Okay, so I know that the maximum length of a CAT5e cable is not supposed to exceed 328 feet/100 meters. However, all the ready made cables seem to stop at a maximum length of 100 feet. Is that a matter of 328 feet being the theoretical maximum length and 100 feet being the practical maximum length or can I link a few together for 300 feet?
I am getting ready to link a couple buildings together for my boss (a small retail store, shop, and storage) and
we're doing it on the cheap. I plan on using the standard 4 port Linksys BEFSR41 off of a cable modem, and then running about 200 feet of cable into a switch in the middle building, and then from that switch going 100 feet or so into another switch in the last building. I've had 2 50-foot CAT5 cables joined with a coupler running over the roof of my house for a couple years now and never had any problems. I'm actually kind of surprised the plastic has held up this long. Anyways, please let me know if there are any flaws in my plan as well as any advice you might have.
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These lengthts should be fine. As far as I can see you end up with about 300 feet which seems good.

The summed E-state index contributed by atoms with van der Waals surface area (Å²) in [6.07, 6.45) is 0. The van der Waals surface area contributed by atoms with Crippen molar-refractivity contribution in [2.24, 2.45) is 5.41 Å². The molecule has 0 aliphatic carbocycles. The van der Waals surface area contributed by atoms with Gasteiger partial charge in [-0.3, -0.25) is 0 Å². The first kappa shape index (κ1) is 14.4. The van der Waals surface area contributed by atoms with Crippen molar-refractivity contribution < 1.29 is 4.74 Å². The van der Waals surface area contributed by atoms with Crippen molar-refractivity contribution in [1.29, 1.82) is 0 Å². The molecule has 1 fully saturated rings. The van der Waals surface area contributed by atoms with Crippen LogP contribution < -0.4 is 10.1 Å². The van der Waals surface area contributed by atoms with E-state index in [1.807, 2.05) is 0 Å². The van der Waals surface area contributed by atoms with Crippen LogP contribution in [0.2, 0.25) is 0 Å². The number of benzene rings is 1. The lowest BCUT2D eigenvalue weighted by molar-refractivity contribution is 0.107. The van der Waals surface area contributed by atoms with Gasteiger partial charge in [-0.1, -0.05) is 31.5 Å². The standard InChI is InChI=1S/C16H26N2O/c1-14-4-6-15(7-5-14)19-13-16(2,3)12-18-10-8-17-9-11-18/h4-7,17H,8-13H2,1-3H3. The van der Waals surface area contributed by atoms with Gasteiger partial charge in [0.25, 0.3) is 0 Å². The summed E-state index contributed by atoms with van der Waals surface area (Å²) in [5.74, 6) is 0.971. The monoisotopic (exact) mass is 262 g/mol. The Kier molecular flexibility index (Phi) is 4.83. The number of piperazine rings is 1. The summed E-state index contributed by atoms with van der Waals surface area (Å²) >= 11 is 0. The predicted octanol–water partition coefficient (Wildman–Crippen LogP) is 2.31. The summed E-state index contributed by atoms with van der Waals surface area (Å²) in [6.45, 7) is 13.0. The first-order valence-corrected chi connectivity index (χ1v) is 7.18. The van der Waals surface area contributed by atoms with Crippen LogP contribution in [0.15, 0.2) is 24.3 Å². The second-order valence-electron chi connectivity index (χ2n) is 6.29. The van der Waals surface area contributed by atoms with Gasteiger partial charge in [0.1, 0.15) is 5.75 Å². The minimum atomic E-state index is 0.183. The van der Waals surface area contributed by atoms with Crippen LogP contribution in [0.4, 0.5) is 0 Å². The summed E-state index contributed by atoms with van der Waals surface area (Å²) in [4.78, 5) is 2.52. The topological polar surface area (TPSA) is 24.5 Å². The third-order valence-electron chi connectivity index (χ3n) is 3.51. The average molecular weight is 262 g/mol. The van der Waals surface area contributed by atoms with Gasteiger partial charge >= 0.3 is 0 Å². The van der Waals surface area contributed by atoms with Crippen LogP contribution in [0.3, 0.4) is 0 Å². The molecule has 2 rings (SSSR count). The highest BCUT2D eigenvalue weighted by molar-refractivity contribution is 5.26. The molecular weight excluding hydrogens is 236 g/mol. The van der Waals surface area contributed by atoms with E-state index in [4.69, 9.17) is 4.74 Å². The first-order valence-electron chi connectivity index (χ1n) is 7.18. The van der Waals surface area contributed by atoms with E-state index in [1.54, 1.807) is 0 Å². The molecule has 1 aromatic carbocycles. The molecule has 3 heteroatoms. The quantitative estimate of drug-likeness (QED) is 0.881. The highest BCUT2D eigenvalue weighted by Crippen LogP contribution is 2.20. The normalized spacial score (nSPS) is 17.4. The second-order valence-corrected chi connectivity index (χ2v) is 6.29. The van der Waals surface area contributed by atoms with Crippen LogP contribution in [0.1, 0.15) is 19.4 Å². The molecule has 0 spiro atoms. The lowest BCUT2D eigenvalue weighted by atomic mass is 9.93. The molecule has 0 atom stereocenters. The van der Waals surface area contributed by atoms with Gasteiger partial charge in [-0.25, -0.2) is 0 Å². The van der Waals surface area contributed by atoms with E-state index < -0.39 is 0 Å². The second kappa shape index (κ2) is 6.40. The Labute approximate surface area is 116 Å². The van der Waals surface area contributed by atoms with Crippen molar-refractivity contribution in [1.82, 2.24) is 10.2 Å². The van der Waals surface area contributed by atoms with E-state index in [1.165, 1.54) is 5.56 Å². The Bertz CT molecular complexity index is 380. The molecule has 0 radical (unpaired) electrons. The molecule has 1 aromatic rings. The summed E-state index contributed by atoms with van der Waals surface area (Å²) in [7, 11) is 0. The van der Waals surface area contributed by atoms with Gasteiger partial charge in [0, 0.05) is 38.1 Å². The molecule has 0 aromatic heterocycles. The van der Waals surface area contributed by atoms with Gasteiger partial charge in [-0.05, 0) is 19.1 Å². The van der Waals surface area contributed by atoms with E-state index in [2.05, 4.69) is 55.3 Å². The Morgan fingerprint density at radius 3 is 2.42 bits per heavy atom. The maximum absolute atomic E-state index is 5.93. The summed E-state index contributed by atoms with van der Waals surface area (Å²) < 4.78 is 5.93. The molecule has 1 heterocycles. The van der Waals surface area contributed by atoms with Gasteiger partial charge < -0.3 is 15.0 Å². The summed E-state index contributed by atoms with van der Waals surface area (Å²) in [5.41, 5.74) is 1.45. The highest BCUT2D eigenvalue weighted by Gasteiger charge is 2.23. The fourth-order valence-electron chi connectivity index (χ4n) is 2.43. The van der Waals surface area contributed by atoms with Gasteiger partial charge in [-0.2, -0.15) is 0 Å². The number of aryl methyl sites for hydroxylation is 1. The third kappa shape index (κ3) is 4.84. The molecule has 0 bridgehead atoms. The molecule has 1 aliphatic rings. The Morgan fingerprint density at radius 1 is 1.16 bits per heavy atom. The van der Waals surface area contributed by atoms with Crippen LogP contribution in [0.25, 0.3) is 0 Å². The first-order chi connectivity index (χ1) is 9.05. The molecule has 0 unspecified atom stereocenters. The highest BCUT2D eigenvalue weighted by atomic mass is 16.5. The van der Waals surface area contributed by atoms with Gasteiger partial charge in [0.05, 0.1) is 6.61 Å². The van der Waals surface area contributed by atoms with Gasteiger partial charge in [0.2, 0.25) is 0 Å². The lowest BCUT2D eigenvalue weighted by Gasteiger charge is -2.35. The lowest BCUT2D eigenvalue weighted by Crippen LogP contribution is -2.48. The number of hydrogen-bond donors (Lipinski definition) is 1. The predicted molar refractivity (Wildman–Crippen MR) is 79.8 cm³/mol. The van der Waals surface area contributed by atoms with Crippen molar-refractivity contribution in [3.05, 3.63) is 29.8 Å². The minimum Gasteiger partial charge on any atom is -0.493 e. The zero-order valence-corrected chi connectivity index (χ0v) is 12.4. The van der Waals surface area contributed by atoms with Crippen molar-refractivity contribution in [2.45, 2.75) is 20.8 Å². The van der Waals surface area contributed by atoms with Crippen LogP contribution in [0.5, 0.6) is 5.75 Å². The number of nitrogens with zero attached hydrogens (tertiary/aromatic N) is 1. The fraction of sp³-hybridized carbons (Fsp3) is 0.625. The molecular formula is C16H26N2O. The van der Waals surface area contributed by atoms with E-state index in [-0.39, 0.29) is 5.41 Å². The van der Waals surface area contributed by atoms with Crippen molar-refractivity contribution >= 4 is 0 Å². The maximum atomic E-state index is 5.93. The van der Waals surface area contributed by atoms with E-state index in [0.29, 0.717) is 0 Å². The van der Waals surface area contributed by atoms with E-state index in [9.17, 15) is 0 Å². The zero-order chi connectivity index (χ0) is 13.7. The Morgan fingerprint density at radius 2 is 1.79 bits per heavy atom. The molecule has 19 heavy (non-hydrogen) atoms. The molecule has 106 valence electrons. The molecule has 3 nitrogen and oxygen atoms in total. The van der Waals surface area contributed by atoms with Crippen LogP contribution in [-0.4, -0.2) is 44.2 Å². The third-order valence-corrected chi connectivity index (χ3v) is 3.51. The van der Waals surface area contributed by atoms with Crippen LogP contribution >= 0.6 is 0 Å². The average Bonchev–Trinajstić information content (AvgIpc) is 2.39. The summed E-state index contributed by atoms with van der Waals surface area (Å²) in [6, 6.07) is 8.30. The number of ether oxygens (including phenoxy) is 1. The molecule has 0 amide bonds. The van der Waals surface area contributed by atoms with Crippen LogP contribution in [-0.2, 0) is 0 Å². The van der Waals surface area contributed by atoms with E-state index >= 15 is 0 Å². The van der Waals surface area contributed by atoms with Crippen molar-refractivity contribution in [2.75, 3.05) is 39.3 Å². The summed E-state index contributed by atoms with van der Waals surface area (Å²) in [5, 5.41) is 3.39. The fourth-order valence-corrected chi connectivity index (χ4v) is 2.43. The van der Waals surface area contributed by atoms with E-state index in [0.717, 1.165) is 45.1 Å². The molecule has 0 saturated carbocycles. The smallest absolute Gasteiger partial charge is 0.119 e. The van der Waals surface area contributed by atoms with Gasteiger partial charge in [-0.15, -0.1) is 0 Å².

The max length of a cable is dependent on many things. Attenuation and speed being the two main factors. Attenuation in standard ethernet cables should be able to go over 300 feet, but you will have "late collisions".
As has been pointed out on this forum in the past, running bare unshielded/ungrounded signal cables outside could put users in danger of lightning strike.
The fact that you have been doing it for a while without problems may be more attributable to your luck level than anything.
You might want to consider burrying the wire or else getting a good conductive non corroding conduit, like galvenized pipe, and grounding it with a healthy ground.
You have a cat5 surge protector?? Because if your taking about a power surge protector (ie plug into wall) then that'll stop you from having to throw the breaker back on when the lightning rips down the cat5 and destroys every piece of hardware attached to it. I think they arrest in both directions anyway LOL.
I agree with the comment that you may just have been lucky.
By putting network cabling outside the building, especially on a roof, you are greatly increasing the risk of drawing electrical energy (i.e. lightning) into the switch then possibly through it and to other cables, assuming the switch doesn't melt first.
A simple network lightning protector is a good cost-effective solution. The Enable-IT 260LP is one that I've seen work well and a search on Google will bring up many others.
You can also use Ethernet extenders instead of cheap hubs to get past the 100m (328ft) limit rather than chaining together inexpensive hubs/switches. Sometimes the cheaper units will work but don't give you the full bandwidth and you can often power extenders on both ends. Some vendors repeater-style extenders can be daisy chained together and powered by PoE from one end as well.